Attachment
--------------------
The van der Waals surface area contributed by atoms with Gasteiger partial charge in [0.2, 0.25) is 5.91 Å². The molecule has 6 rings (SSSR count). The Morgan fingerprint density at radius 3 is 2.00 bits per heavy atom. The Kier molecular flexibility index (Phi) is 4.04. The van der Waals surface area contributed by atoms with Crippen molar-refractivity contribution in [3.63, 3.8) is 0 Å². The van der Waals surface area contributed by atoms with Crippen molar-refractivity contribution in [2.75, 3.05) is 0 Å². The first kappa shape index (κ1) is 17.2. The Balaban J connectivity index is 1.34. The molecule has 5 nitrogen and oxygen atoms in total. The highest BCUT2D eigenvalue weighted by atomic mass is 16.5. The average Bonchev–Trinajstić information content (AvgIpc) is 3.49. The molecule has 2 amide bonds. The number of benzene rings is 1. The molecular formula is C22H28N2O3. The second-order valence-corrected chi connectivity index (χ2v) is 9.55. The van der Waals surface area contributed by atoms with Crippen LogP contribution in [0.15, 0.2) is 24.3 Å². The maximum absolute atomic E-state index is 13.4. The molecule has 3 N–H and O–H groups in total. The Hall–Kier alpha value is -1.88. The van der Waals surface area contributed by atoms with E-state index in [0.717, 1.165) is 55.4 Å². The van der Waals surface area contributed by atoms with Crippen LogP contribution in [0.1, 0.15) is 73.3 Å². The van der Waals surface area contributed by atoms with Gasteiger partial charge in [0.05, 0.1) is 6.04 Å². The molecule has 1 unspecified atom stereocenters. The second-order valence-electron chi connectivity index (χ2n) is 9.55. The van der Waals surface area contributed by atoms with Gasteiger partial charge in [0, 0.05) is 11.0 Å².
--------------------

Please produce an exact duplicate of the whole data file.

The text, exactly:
The van der Waals surface area contributed by atoms with Gasteiger partial charge in [0.2, 0.25) is 5.91 Å². The molecule has 6 rings (SSSR count). The Morgan fingerprint density at radius 3 is 2.00 bits per heavy atom. The Kier molecular flexibility index (Phi) is 4.04. The van der Waals surface area contributed by atoms with Crippen molar-refractivity contribution in [3.63, 3.8) is 0 Å². The van der Waals surface area contributed by atoms with Crippen molar-refractivity contribution in [2.75, 3.05) is 0 Å². The first kappa shape index (κ1) is 17.2. The Balaban J connectivity index is 1.34. The molecule has 5 nitrogen and oxygen atoms in total. The highest BCUT2D eigenvalue weighted by atomic mass is 16.5. The average Bonchev–Trinajstić information content (AvgIpc) is 3.49. The molecule has 2 amide bonds. The number of benzene rings is 1. The molecular formula is C22H28N2O3. The second-order valence-corrected chi connectivity index (χ2v) is 9.55. The van der Waals surface area contributed by atoms with Crippen LogP contribution in [0.15, 0.2) is 24.3 Å². The maximum absolute atomic E-state index is 13.4. The molecule has 3 N–H and O–H groups in total. The Hall–Kier alpha value is -1.88. The van der Waals surface area contributed by atoms with E-state index in [0.717, 1.165) is 55.4 Å². The van der Waals surface area contributed by atoms with Crippen LogP contribution in [0.1, 0.15) is 73.3 Å². The van der Waals surface area contributed by atoms with Gasteiger partial charge in [0.05, 0.1) is 6.04 Å². The molecule has 1 unspecified atom stereocenters. The second-order valence-electron chi connectivity index (χ2n) is 9.55. The van der Waals surface area contributed by atoms with Gasteiger partial charge in [0, 0.05) is 11.0 Å².